Darryn George in his studio, Christchurch, December 2013. Photograph by Lara Strongman

Darryn George&#39;s studio, Christchurch, December 2013. Photograph by Lara Strongman

Darryn George's studio, Christchurch, December 2013. Photograph by Lara Strongman

Darryn George&#39;s studio, Christchurch, December 2013. Photograph by Lara Strongman

Darryn George's studio, Christchurch, December 2013. Photograph by Lara Strongman

Darryn George&#39;s studio, Christchurch, December 2013. Photograph by Lara Strongman

Darryn George's studio, Christchurch, December 2013. Photograph by Lara Strongman

image

Darryn George, Matapihi #5, 2006, oil on canvas,
Purchased 2008.
Full object info is available on collections.tepapa.govt.nz

Darryn George&#39;s studio, Christchurch, December 2013. Photograph by Lara Strongman

Darryn George's studio, Christchurch, December 2013. Photograph by Lara Strongman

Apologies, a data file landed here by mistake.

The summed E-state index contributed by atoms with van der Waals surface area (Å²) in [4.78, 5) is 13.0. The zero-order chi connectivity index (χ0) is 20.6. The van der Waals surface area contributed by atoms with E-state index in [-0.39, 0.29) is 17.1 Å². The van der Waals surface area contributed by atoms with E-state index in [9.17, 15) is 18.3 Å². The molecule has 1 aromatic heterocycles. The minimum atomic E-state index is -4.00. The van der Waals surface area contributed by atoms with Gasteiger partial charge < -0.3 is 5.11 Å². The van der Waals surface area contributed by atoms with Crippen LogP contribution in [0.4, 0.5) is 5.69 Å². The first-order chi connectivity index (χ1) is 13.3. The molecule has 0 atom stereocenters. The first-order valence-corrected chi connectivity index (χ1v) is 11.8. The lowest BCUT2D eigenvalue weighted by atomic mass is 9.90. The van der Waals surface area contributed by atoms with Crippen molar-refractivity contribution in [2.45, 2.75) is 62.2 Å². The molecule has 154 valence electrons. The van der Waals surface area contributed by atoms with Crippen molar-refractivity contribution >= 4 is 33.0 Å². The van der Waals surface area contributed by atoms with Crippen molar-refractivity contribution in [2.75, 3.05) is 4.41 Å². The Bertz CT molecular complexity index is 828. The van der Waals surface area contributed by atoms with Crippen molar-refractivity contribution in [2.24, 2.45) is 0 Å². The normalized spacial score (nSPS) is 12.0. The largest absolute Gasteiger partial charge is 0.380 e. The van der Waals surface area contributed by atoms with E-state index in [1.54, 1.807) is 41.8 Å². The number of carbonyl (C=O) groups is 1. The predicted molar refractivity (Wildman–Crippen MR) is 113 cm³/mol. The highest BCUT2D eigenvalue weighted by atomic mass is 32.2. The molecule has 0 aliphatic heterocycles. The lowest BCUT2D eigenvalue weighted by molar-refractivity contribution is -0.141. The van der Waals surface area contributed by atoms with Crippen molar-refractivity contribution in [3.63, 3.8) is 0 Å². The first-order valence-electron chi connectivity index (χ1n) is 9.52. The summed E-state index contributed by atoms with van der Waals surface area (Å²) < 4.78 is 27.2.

Darryn George&#39;s studio, Christchurch, December 2013. Photograph by Lara Strongman

Darryn George's studio, Christchurch, December 2013. Photograph by Lara Strongman

Darryn George&#39;s studio, Christchurch, December 2013. Photograph by Lara Strongman

Darryn George's studio, Christchurch, December 2013. Photograph by Lara Strongman

Darryn George&#39;s studio, Christchurch, December 2013. Photograph by Lara Strongman

Darryn George's studio, Christchurch, December 2013. Photograph by Lara Strongman

Darryn George&#39;s studio, Christchurch, December 2013. Photograph by Lara Strongman

Darryn George's studio, Christchurch, December 2013. Photograph by Lara Strongman